Jump to ratings and reviews
Rate this book

OMG Shakespeare

srsly Hamlet

Rate this book
Hamlet, one of the greatest stories ever told . . . in texts?!
What if Hamlet, the Prince of Denmark, and the tragic Ophelia had smartphones? A classic is reborn in this fun and funny adaptation of one of Shakespeare’s most famous plays!
A kingdom on the brink of war.
A stolen throne.
A boy seeking revenge.
<3 and h8 . The classics just got a whole lot more interesting. ;)
tl;dr A Shakespeare play told through its characters texting with emojis, checking in at certain locations, and updating their relationship statuses. The perfect gift for hip theater lovers and teens.
A glossary and cast of characters are included for those who need it. For tl;dr means too long; didn’t read.

128 pages, Hardcover

First published May 26, 2015

Loading interface...
Loading interface...

About the author

Courtney Carbone

165 books20 followers

Ratings & Reviews

What do you think?
Rate this book

Friends & Following

Create a free account to discover what your friends think of this book!

Community Reviews

5 stars
249 (27%)
4 stars
306 (34%)
3 stars
244 (27%)
2 stars
62 (6%)
1 star
29 (3%)
Displaying 1 - 30 of 232 reviews
Profile Image for Carmen.
2,056 reviews1,863 followers
September 13, 2015
This is not as good as YOLO Juliet. Perhaps because Hamlet is a much more violent play, or because Romeo and Juliet dealt with teenagers, so that construct of telling the play through texting made more sense... or something.

But this was much worse than YOLO Juliet. I only laughed twice. Once when

HAMLET: Mom. Look at this pic. Look @ Dad. Look how royal and regal he is. He LOOKS like a true king because HE IS A TRUE KING. This was your husband.

GERTRUDE: Aw. I loved that outfit.

HAMLET: Now look @ Claudius. See how many filters he uses? You can't honestly tell me you're attracted to him!

This is complete with pictures and it was pretty funny. The only other thing that made me laugh was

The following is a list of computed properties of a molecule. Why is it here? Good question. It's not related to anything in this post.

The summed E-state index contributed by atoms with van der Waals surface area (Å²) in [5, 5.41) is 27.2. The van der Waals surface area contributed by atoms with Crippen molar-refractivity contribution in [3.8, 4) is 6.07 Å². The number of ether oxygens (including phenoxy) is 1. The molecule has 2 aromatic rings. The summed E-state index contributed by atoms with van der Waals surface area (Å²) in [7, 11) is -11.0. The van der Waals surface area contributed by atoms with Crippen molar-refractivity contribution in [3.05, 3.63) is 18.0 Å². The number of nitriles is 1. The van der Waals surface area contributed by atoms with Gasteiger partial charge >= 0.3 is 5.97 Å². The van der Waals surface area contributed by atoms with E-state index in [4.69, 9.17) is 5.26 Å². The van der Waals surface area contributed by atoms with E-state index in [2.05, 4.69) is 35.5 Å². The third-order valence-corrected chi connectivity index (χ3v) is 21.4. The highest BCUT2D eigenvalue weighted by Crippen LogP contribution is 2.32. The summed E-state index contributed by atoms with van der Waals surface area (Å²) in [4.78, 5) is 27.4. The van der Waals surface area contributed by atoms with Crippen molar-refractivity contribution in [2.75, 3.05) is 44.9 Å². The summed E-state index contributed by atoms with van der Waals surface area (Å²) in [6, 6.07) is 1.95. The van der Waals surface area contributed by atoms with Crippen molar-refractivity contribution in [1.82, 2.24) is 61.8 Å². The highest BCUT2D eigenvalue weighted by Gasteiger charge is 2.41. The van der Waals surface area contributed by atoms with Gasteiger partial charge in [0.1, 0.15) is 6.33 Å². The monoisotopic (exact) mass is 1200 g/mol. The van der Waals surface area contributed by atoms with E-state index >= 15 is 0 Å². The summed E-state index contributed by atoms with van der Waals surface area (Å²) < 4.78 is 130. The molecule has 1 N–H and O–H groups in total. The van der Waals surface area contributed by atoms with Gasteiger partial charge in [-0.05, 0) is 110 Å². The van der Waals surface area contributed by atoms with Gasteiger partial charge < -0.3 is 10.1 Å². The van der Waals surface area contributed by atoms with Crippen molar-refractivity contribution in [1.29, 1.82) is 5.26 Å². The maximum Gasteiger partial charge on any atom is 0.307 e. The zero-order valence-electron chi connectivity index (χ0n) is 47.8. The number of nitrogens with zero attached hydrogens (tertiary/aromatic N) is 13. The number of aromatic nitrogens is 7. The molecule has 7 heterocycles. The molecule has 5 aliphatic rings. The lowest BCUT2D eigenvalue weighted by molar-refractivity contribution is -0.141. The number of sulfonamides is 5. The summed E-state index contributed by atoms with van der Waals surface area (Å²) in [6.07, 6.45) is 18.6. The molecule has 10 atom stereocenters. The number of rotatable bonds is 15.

To Do:
1.) Have the King of England kill Hamlet.
2.) Upload more selfies on throne. Hmmm. Light day.

But overall this wasn't very funny.

However, I think the book still has merit. It gets the play across to the reader in a clear, straightforward and simple way (if you understand icons and text speak - there IS a text dictionary in the book if you need help). I didn't think this was as good or funny as YOLO Juliet, but it would still be a way to get people interested in Shakespeare and/or help them understand the play better if they have to read it for a class. I think this series is a good idea, generally speaking.
Profile Image for Olivia-Savannah .
717 reviews479 followers
May 3, 2019
As a hardcore Shakespeare fan, this was so fun and entertaining. It made me laugh, it made me smile and it definitely was a good way for me to revisit one of my favourite plays.

What I liked:
- I really enjoyed how they played around with the different group chats, notes, status updates, etc.
- It was so funny how they decided to do some things and just to see the characters interact like this. - All the emojis :D
- It made me laugh and honestly, I need more funny books in my life.

What I didn't like:
- Sometimes I wondered why they were texting? When they could've been talking? Sometimes it made sense as the characters were on the way somewhere, or not in each other's presences. But sometimes they seemed to be and it didn't make sense for them to be texting in that moment when no explanation was given as to why they decided to instead...
- Sometimes the emoji use was overdone. No one really texts emojis instead of words ;.; But okay, I can suspend my disbelief a bit because this was TOO ENTERTAINING

In conclusion:
Yeah, I am so going to be getting the rest of these. :)
Profile Image for Licha.
732 reviews104 followers
August 31, 2015
This may have been worse than YOLO Juliet. As bad as YOLO was, the characters in the book were teenagers, so the emoji/text/facebook/tweet/etc. format of the book made sense. This book made the tragicness of Hamlet seem laughable.